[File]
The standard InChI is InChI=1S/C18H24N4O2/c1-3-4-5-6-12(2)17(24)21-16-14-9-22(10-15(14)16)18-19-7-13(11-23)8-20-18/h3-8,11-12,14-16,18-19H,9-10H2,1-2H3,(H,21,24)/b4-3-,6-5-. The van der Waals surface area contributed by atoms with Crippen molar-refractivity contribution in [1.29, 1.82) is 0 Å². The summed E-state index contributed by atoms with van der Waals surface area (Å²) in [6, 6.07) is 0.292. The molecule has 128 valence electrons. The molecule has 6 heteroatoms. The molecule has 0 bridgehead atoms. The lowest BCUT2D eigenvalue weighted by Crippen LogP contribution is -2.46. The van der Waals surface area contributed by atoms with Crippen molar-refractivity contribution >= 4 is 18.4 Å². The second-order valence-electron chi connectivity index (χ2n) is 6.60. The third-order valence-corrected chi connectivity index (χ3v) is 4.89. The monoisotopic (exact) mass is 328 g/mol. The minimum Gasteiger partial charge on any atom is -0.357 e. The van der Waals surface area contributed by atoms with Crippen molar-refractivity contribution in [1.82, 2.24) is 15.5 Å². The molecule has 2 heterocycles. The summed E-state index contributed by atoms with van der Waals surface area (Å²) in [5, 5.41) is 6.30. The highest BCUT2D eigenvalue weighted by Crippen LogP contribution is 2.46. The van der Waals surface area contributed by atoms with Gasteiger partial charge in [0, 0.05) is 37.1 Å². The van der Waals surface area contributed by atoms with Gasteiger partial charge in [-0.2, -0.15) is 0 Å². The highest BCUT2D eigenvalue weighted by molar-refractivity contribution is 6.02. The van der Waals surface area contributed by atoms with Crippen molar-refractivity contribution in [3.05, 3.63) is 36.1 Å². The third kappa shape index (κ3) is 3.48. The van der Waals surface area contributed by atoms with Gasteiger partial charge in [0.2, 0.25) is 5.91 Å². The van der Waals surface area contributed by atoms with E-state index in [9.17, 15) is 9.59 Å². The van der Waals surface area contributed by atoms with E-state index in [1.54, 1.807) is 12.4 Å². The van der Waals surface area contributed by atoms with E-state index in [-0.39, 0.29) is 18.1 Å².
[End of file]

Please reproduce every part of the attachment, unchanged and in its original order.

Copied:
The standard InChI is InChI=1S/C18H24N4O2/c1-3-4-5-6-12(2)17(24)21-16-14-9-22(10-15(14)16)18-19-7-13(11-23)8-20-18/h3-8,11-12,14-16,18-19H,9-10H2,1-2H3,(H,21,24)/b4-3-,6-5-. The van der Waals surface area contributed by atoms with Crippen molar-refractivity contribution in [1.29, 1.82) is 0 Å². The summed E-state index contributed by atoms with van der Waals surface area (Å²) in [6, 6.07) is 0.292. The molecule has 128 valence electrons. The molecule has 6 heteroatoms. The molecule has 0 bridgehead atoms. The lowest BCUT2D eigenvalue weighted by Crippen LogP contribution is -2.46. The van der Waals surface area contributed by atoms with Crippen molar-refractivity contribution >= 4 is 18.4 Å². The second-order valence-electron chi connectivity index (χ2n) is 6.60. The third-order valence-corrected chi connectivity index (χ3v) is 4.89. The monoisotopic (exact) mass is 328 g/mol. The minimum Gasteiger partial charge on any atom is -0.357 e. The van der Waals surface area contributed by atoms with Crippen molar-refractivity contribution in [1.82, 2.24) is 15.5 Å². The molecule has 2 heterocycles. The summed E-state index contributed by atoms with van der Waals surface area (Å²) in [5, 5.41) is 6.30. The highest BCUT2D eigenvalue weighted by Crippen LogP contribution is 2.46. The van der Waals surface area contributed by atoms with Gasteiger partial charge in [0, 0.05) is 37.1 Å². The van der Waals surface area contributed by atoms with Gasteiger partial charge in [-0.2, -0.15) is 0 Å². The highest BCUT2D eigenvalue weighted by molar-refractivity contribution is 6.02. The van der Waals surface area contributed by atoms with Crippen molar-refractivity contribution in [3.05, 3.63) is 36.1 Å². The third kappa shape index (κ3) is 3.48. The van der Waals surface area contributed by atoms with Gasteiger partial charge in [0.2, 0.25) is 5.91 Å². The van der Waals surface area contributed by atoms with E-state index in [9.17, 15) is 9.59 Å². The van der Waals surface area contributed by atoms with E-state index in [1.54, 1.807) is 12.4 Å². The van der Waals surface area contributed by atoms with E-state index in [-0.39, 0.29) is 18.1 Å².